Readers, I know: yet another sewing machine found on the street.
I think this my sixth or seventh. Without a doubt, it's my heaviest. It weighs 37.5 lbs. That's 10 lbs. more than my Bernina 930!
|Yes, I actually weighed it with a postal scale.|
Here's how it happened:
I was finishing up yesterday afternoon's dog walk when I saw this case sitting among the garbage cans of a nearby townhouse.
What would you have done, just left it there?
I picked it up (ouch -- heavy!) and unlatched the box. OK, I was hoping for a Pfaff, Necchi, or Bernina, but this Japanese-made, Gimbel's-badged zigzag sewing machine is beautiful inside and out. First I had to lug it home though. I made the mistake of trying to carry it by the handle and in 20 seconds this happened. So predictable!
Once I got the machine home, I inspected it more carefully. Everything looked good: hardly any dust, wires in good condition, no frozen parts. It was missing its bobbin case but, fortunately, I had an extra one that fit (the same type that fits my Kenmore 158.141; the Singer 15-91 bobbin didn't work).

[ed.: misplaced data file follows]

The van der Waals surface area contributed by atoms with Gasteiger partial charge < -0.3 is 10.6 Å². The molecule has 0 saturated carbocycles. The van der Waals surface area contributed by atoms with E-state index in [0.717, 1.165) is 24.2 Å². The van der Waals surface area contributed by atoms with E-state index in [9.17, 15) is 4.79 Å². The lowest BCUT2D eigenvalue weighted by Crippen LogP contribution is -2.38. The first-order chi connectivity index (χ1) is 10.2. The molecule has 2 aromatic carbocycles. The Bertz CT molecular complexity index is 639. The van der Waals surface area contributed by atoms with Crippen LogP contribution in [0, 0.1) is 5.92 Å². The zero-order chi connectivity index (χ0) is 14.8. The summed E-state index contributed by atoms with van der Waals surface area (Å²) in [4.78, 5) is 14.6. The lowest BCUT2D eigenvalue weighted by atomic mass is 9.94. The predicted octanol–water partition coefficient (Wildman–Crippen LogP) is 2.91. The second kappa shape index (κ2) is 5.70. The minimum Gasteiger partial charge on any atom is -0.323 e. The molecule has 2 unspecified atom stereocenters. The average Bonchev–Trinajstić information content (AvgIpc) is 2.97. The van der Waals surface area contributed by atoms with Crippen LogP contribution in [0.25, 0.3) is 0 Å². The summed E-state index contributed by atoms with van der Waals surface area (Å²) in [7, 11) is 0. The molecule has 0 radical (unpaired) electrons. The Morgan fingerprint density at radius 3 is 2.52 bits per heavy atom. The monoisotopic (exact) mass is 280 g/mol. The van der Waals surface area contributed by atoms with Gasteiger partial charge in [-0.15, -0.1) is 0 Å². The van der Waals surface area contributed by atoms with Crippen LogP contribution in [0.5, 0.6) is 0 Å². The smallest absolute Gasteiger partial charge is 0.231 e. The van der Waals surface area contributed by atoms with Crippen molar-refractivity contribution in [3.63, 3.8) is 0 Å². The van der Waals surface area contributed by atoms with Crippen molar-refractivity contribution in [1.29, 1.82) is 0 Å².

This is a high-shank machine and the foot sits in the left position, not an uncommon feature on machines from this period. I happened to have a high-shank straight stitch foot harvested from some other machine I once owned and, with that attached, the needle sits dead center -- perfect, since this is such a great machine for straight stitching, even though it's a zigzagger.
There are numerous buttons (push-buttons were the craze back then), the feed dogs drop, and it even performs a blind hem stitch (woo-hoo). I just love the look of it -- like a 1950's Chevrolet -- and the heavy weight means that it feels incredibly solid. (I guess you could say it was overbuilt.) The motor works perfectly: no bad odors and very quiet.
There was no manual but I was able to thread the machine intuitively. I opened it up and oiled it just about everywhere. You can see me sew with it a bit here.
One of the great things about this machine is that the motor is external. If it ever wears out you can easily replace it. More photos below:
One feature I love is the hinged thread spool pins. I've never seen those before!
Will I keep this machine? For the time being, yes. These vintage Japanese machines have very little re-sale value, sadly, but they are lovely looking and sew beautifully.
Ever own one like mine?
Have a great day, everybody!
(You can learn a little more about these old Japanese-made sewing machines here.)
|That look says, "ANOTHER sewing machine???"|